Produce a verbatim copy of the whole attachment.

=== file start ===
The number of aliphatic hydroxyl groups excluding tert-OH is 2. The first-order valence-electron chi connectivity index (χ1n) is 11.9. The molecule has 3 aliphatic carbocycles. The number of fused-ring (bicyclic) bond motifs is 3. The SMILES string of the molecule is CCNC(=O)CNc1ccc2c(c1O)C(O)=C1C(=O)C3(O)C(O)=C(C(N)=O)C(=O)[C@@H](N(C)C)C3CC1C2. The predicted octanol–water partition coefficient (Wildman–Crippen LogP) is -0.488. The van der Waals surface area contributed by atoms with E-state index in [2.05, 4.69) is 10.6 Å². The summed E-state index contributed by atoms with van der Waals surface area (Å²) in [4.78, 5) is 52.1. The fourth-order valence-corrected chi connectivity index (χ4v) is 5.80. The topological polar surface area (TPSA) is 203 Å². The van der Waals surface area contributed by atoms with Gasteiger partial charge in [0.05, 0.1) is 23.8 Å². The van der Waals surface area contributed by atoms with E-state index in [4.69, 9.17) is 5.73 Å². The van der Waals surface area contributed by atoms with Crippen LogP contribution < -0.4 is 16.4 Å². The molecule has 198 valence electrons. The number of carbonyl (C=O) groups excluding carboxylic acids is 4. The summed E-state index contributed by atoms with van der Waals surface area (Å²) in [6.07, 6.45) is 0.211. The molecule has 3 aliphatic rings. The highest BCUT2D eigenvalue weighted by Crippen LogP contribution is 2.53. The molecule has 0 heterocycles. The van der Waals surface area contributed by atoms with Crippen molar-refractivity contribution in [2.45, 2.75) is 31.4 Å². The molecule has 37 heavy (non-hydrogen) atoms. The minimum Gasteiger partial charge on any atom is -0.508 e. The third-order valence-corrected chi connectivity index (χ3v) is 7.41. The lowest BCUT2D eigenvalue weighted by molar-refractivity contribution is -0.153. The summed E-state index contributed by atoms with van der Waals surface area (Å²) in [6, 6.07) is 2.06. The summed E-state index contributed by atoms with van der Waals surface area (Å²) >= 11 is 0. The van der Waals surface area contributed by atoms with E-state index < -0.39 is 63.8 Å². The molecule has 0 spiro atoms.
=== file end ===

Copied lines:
The number of aliphatic hydroxyl groups excluding tert-OH is 2. The first-order valence-electron chi connectivity index (χ1n) is 11.9. The molecule has 3 aliphatic carbocycles. The number of fused-ring (bicyclic) bond motifs is 3. The SMILES string of the molecule is CCNC(=O)CNc1ccc2c(c1O)C(O)=C1C(=O)C3(O)C(O)=C(C(N)=O)C(=O)[C@@H](N(C)C)C3CC1C2. The predicted octanol–water partition coefficient (Wildman–Crippen LogP) is -0.488. The van der Waals surface area contributed by atoms with E-state index in [2.05, 4.69) is 10.6 Å². The summed E-state index contributed by atoms with van der Waals surface area (Å²) in [4.78, 5) is 52.1. The fourth-order valence-corrected chi connectivity index (χ4v) is 5.80. The topological polar surface area (TPSA) is 203 Å². The van der Waals surface area contributed by atoms with Gasteiger partial charge in [0.05, 0.1) is 23.8 Å². The van der Waals surface area contributed by atoms with E-state index in [4.69, 9.17) is 5.73 Å². The van der Waals surface area contributed by atoms with Crippen LogP contribution < -0.4 is 16.4 Å². The molecule has 198 valence electrons. The number of carbonyl (C=O) groups excluding carboxylic acids is 4. The summed E-state index contributed by atoms with van der Waals surface area (Å²) in [6.07, 6.45) is 0.211. The molecule has 3 aliphatic rings. The highest BCUT2D eigenvalue weighted by Crippen LogP contribution is 2.53. The molecule has 0 heterocycles. The van der Waals surface area contributed by atoms with Crippen molar-refractivity contribution in [2.45, 2.75) is 31.4 Å². The molecule has 37 heavy (non-hydrogen) atoms. The minimum Gasteiger partial charge on any atom is -0.508 e. The third-order valence-corrected chi connectivity index (χ3v) is 7.41. The lowest BCUT2D eigenvalue weighted by molar-refractivity contribution is -0.153. The summed E-state index contributed by atoms with van der Waals surface area (Å²) in [6, 6.07) is 2.06. The summed E-state index contributed by atoms with van der Waals surface area (Å²) >= 11 is 0. The van der Waals surface area contributed by atoms with E-state index < -0.39 is 63.8 Å². The molecule has 0 spiro atoms.